Nail polish was first used in China around 3000 B.C. The early nail paint mixture was made with beeswax, egg whites, Arabic gum, and gelatine. The early Chinese users preferred red and black colors. Other uses in China involved gold and silver coverings on nails. Egyptians were also known to stain their nails reddish brown color with henna. Cleopatra colored her nails in a dark red. The Native Americans and the Incas also adopted nail coloring. In the 1800’s women would polish their nails with a cloth and use colored powders to tint the color. Modern nail polish as we know it today was invented in the early 1900’s by a French makeup artist who used a variant of car paint. Most American women, however, did not use nail polish until the 1940’s when it became common for Hollywood actresses to use it in films.

As women increased their usage of nail polish, they also increased the frequency of using a nail polish remover to reapply a different color. Acetone quickly became the most widely used solvent used as a nail polish remover. Acetone was first synthesized during the Middle Ages. European chemists refined the formula between 1830-1860. Acetone was used as an explosive agent during World War I and was derived from starches such as horse chestnuts. Today, most acetone is produced from fossil fuel petroleum sources although consumers increasingly are turning to non-petroleum based natural nail polish remover solvents.

Acetone (CAS 67-64-1) is extraordinarily volatile and has superior properties as a solvent for; resins, epoxies, superglues, and of course nail paints. It is also used as a metal primer and degreaser. Acetone is a colorless, flammable liquid whose synthesis can occur naturally in plants, trees, and trace amounts are emitted due to the combustion of foliage during wildfires. Acetone works as a solvent by separating polymer molecular chains.

Acetone nail polish removers work very well, but some users claim that they dry out the skin on the nail beds. To avoid this, many users will mix moisturizing oils into their formula. In combination with acetone, users will also use aloe vera or glycerin which protects, conditions, and prevents nails from drying out. Other users prefer to use natural mixtures of nail polish remover made from white vinegar and/or citrus oils. Users claim these mixtures are better for your skin but don’t work as well as acetone.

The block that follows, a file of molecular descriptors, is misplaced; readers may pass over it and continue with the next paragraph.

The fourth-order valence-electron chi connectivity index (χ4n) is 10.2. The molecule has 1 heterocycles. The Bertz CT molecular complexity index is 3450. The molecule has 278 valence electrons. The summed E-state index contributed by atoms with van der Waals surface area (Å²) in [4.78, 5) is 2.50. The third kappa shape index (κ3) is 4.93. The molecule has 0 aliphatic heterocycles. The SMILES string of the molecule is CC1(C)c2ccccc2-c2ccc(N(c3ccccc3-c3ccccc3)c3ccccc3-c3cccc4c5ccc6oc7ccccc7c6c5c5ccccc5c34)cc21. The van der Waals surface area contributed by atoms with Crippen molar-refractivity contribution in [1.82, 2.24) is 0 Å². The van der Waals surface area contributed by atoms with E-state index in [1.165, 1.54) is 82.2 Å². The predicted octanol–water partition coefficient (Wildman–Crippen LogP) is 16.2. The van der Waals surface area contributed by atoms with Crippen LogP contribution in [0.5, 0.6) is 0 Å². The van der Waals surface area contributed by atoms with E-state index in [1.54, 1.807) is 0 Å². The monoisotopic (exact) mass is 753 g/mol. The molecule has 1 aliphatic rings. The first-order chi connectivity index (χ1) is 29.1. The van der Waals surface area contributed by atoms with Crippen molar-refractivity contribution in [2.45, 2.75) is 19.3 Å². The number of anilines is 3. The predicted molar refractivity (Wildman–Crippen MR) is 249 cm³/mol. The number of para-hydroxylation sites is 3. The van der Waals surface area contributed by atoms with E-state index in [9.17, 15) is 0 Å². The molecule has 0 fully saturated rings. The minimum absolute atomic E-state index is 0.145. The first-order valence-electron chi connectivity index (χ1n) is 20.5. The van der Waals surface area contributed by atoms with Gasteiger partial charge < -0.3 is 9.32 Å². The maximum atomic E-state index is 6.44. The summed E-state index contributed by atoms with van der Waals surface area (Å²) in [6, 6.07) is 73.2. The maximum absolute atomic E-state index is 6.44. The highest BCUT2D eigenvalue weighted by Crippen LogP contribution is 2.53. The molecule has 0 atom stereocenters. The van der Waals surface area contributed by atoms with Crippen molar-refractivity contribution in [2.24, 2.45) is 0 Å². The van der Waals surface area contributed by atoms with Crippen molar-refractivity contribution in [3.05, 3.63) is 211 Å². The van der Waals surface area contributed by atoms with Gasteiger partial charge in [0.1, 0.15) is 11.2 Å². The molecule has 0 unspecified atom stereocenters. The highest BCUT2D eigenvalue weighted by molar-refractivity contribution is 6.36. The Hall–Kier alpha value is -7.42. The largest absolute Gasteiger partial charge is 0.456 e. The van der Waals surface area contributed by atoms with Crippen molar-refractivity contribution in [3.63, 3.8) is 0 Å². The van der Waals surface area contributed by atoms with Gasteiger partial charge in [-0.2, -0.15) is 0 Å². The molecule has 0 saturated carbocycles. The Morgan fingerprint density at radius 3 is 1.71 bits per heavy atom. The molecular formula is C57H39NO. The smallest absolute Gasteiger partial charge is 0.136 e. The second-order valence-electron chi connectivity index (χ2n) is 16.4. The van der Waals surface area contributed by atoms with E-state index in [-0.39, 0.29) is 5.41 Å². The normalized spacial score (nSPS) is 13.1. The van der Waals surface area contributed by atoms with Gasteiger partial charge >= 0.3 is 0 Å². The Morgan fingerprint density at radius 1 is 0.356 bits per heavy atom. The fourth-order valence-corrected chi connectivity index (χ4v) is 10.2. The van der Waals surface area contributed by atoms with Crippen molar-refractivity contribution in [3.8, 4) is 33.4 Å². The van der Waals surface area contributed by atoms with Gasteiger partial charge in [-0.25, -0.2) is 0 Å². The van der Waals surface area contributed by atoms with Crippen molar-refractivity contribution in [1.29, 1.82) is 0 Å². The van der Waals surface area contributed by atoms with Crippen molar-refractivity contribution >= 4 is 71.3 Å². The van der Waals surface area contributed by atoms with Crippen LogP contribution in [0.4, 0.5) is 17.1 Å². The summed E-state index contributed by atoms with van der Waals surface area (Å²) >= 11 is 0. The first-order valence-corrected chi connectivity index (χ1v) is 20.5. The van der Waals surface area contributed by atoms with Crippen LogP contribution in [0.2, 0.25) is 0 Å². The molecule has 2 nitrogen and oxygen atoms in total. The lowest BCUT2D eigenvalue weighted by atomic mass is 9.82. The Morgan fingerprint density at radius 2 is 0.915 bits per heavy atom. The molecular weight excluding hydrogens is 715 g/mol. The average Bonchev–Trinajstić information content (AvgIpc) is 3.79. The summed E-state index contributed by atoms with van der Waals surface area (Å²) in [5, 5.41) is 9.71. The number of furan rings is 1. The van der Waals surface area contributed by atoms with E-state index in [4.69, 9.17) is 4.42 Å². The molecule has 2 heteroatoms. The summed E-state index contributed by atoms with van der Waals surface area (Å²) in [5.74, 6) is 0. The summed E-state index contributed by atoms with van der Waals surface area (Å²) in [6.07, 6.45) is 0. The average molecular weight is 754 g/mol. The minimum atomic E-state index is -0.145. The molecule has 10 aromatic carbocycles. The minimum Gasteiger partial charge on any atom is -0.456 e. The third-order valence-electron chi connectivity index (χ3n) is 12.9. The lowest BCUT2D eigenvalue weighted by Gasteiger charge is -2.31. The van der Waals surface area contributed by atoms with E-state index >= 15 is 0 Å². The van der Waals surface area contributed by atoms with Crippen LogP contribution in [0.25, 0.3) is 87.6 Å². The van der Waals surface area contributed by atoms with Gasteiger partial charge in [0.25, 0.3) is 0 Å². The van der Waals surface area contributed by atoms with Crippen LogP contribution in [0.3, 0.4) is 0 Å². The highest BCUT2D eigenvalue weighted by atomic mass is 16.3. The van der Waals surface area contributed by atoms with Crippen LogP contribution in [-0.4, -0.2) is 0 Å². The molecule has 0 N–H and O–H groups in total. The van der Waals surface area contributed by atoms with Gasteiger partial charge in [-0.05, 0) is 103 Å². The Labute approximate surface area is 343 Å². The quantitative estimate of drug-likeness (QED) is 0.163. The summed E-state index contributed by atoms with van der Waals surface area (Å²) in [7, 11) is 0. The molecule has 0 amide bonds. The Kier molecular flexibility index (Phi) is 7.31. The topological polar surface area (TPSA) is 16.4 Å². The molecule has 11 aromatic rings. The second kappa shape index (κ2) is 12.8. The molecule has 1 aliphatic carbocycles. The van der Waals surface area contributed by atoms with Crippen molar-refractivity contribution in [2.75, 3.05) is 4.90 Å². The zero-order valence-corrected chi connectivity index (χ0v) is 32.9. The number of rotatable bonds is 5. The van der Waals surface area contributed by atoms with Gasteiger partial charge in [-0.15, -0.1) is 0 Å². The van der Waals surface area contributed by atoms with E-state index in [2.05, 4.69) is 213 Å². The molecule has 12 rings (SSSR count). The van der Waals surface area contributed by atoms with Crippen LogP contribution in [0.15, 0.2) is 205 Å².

China has the highest demand for acetone with 23% of the global market followed by the USA (21%), and Europe (20%). Asia and India are forecasted to realize the highest demand growth for acetone in the coming years.* The growth of acetone consumption in the USA in Europe is expected to be more modest in-line with more modest population growth in those regions. Nail polish remover is a primary use for acetone followed by lacquers, finishes, cement, cleaners, paint, adhesives, coatings, and films. The pharmaceutical industry also consumes a significant portion of acetone production, with other applications being used in rubber, fiberglass polymers, chemicals, personal care items, and cosmetics. (reference IHS Markit)

In the US, nail polish remover is marketed by nearly 100 different companies. Some of the most widely known brands are; Avon, Coty, Mary Kay, Cutex, Onyx, Revlon, and Sally Hansen. These brands are typically represented on the shelf at retail stores or ordered online. Other stores have their own private label store brand of nail polish remover. Examples of stores who have their brand of nail polish remover include; CVS, Walmart (Equate), Sally Beauty, The Face Shop, H&M, Body Shop, and Sephora. There are also dozens of upstart brands aiming at hip young shoppers such as; Zoya, Dr.’s Remedy, Nailtiques, and Pure Vitality Beauty. Almost all of these mentioned brands use contract bottle filling companies to put the acetone into containers and package them for shipment to the stores and consumers. Acetone is filled into bottles with the use of high-speed inline filling equipment.

US Federal laws govern the shipment of flammable liquids and are specified in the Code of Federal Regulations (CFR) Title 49. Acetone is explicitly considered a flammable liquid with a flashpoint of −4 °F (−20 °C) with a hazard class 3 designation, packaging group II and UN 1090. In bulk quantities, acetone must be shipped as a hazmat material. When packaged in small bottles of 32oz or less, acetone may be exempted from hazmat provisions when transported by road.

* SOURCE: IHS Markit

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